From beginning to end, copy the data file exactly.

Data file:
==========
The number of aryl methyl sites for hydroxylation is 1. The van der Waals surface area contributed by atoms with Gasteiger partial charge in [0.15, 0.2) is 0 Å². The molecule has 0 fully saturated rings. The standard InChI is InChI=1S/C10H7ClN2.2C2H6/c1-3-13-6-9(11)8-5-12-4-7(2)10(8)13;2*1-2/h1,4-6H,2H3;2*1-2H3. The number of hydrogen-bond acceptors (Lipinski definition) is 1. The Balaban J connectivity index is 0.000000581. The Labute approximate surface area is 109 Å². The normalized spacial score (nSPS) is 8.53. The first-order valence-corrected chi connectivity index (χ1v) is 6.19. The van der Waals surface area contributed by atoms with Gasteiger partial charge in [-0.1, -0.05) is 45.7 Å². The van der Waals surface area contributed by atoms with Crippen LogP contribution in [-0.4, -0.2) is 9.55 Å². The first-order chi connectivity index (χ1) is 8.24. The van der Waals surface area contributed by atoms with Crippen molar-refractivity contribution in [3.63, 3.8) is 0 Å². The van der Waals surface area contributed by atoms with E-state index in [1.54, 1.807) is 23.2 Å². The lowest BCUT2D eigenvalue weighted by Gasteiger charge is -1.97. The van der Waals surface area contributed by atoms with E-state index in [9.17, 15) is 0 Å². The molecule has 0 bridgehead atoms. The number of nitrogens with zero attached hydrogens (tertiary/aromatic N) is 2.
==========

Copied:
The number of aryl methyl sites for hydroxylation is 1. The van der Waals surface area contributed by atoms with Gasteiger partial charge in [0.15, 0.2) is 0 Å². The molecule has 0 fully saturated rings. The standard InChI is InChI=1S/C10H7ClN2.2C2H6/c1-3-13-6-9(11)8-5-12-4-7(2)10(8)13;2*1-2/h1,4-6H,2H3;2*1-2H3. The number of hydrogen-bond acceptors (Lipinski definition) is 1. The Balaban J connectivity index is 0.000000581. The Labute approximate surface area is 109 Å². The normalized spacial score (nSPS) is 8.53. The first-order valence-corrected chi connectivity index (χ1v) is 6.19. The van der Waals surface area contributed by atoms with Gasteiger partial charge in [-0.1, -0.05) is 45.7 Å². The van der Waals surface area contributed by atoms with Crippen LogP contribution in [-0.4, -0.2) is 9.55 Å². The first-order chi connectivity index (χ1) is 8.24. The van der Waals surface area contributed by atoms with Crippen molar-refractivity contribution in [3.63, 3.8) is 0 Å². The van der Waals surface area contributed by atoms with E-state index in [1.54, 1.807) is 23.2 Å². The lowest BCUT2D eigenvalue weighted by Gasteiger charge is -1.97. The van der Waals surface area contributed by atoms with E-state index in [9.17, 15) is 0 Å². The molecule has 0 bridgehead atoms. The number of nitrogens with zero attached hydrogens (tertiary/aromatic N) is 2.